Climate change is real and likely to drive increasingly dramatic changes in our environment. While ecosystems and disease dispersion may be affected, some of the greatest impacts are anticipated due to increases of extreme climate events such as droughts, floods and storms. We are already seeing these changes but often do not connect them with our lives. The question arises, “should communities wait for our governments to plan, address, and find resources to respond to risks of climate change?" I believe not. Much can be done in small ways through local actions. Keeping this in mind, the Civil Society Fund in Sri Lanka is focusing on “Development and Climate Change – Building Community Resilience in the Dry Zone of Sri Lanka”.
Civil Society Organizations (CSOs) are interested in learning how adaptation initiatives can be promoted among their communities. It is not hard, to give the right messages to people who have worked on the land for their survival, which is the case of many living in the drier parts of Sri Lanka. These people fight regularly in the face of changes in the environment, have observed the changes in their lifetimes, developed various coping mechanisms and have traditional knowledge passed forward from generation to generation on locally suitable technologies and practices. All what is needed is to assist them to put these into perspective, provide them an understanding of consequences of climate change for their lives and livelihoods and reinstate and put into practice the already known knowledge base.
It is heartening to know that many efforts are being recognized. A few examples are given below to guide CSOs wanting to promote local actions to manage climate induced risks in the dry zone of Sri Lanka. Practical Action created a video where a farmer in Ampara District, Mutubanda has been helped to adopt the cultivation of indigenous rice variety that requires only small quantity of water compared to hybrid varieties of rice, which are presently more popular but necessitate submersion in comparatively large amounts of water for extended periods of time. Experience among such farmers have identified that this is one of the solutions to face frequent drought conditions in the dry zone of Sri Lanka. Sri Lanka boasts around 2,000 indigenous varieties of rice and many of them are known to be nutritious, diseases and pest resistant and have ability to withstand to extreme dry conditions.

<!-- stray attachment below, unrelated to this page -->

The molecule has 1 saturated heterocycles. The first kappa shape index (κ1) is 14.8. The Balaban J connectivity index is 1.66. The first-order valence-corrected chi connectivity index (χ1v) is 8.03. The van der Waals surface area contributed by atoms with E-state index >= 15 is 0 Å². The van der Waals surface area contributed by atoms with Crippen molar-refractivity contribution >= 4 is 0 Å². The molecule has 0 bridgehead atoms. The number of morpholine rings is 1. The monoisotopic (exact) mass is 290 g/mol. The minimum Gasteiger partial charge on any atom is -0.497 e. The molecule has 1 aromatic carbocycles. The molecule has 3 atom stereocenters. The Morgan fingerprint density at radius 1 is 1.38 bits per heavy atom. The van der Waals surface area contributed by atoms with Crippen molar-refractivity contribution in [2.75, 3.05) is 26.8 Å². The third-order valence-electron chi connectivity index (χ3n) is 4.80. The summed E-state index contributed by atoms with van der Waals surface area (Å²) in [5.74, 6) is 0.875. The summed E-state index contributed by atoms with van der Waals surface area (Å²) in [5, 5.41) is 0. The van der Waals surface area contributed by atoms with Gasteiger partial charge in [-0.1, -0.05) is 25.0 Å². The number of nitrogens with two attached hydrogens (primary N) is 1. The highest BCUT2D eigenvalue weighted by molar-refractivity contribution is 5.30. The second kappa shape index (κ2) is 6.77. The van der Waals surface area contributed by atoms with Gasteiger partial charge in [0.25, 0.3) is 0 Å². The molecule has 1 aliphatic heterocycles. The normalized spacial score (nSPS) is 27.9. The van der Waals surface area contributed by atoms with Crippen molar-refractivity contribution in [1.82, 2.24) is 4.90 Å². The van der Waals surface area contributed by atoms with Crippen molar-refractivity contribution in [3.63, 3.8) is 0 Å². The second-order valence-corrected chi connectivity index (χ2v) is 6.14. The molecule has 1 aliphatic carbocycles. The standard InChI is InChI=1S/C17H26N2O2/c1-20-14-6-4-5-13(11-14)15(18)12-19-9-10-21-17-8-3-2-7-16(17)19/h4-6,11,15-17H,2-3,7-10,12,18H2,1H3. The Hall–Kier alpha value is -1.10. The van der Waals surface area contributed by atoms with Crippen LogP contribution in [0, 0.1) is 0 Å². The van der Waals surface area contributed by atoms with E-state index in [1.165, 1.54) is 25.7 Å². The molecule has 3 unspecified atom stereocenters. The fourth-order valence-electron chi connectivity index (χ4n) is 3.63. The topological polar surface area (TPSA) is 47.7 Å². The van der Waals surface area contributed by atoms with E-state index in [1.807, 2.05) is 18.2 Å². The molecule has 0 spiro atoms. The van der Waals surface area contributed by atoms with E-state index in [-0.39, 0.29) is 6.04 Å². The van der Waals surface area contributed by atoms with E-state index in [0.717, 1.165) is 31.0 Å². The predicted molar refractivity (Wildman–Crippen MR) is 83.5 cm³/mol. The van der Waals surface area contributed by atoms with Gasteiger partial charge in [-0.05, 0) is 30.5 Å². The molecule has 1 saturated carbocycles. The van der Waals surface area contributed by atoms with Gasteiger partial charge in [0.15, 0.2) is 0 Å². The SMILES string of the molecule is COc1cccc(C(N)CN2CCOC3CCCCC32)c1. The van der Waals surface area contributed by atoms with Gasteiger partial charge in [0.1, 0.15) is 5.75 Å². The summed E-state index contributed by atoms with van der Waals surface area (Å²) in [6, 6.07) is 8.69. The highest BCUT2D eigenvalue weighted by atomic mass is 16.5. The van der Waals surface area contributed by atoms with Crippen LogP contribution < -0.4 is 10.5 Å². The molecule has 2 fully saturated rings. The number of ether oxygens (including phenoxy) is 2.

Making small changes in your home garden can reduce green house gas emissions, save money and improve the adaptive capacity to climatic risks. Home gardens in Sri Lanka are highly developed and UNCCD recognizes them as the most outstanding in the Asia-Pacific Region. The rich mix of crops includes vegetables, fruits, timber, spices, and other agricultural plants using organic fertilizers that sometimes can be integrated with livestock and poultry. Such systems provide ecologically sound and economically viable forestry system, based on optimum utilization of land, reducing soil erosion, efficient recycling of wastes and assist in recharging ground water retention. Multiple cropping systems will have resilience to cope with changes such as frequent crop disease and pests, which are envisaged to become climate driven in the near future.
What if one does not have land for setting up a home garden? Planting using discarded bags, containers, etc. and raised garden beds is now commonly practiced in urban Sri Lanka. “Asirimath Gewatta” (wonderful home garden) telecast by a local station, Rupavahini on Sunday at 7.30 a.m. provides innovative tips to get most out of limited space.
Dry zone in Sri Lanka is also facing scarcity of water due to longer dry periods, as well as access to poor quality drinking water often owing to agrochemical contamination of ground water. Bioremediation practices demonstrated by Neosynthesis Research Center, where native trees can be planted in the vicinity of water sources such as drinking water wells helping the land to retain water in adequate quantities and significantly reducing the levels of chemical contaminations. Rainwater harvesting using various methods is widely practiced in Sri Lanka as a solution to water scarcity. It is also very important to create awareness on water management to ensure optimal use of scarce resources. Over 2500 years old practice of cascade irrigation system should guide us in our thinking of the importance of water management for long-term sustenance
According to Moench and Dixie, “Theory and observations are fine; translating them into practice and determining the degree to which they actually enable adaptation to climate variability, however requires action on the ground”.
So, let us guide our local communities to realize their potential because local actions no matter how simple they are can contribute to climate and disaster risk management.
Please apply for the CSF grant if you have a project in mind. Recipients will receive up to $9,000 to implement their projects.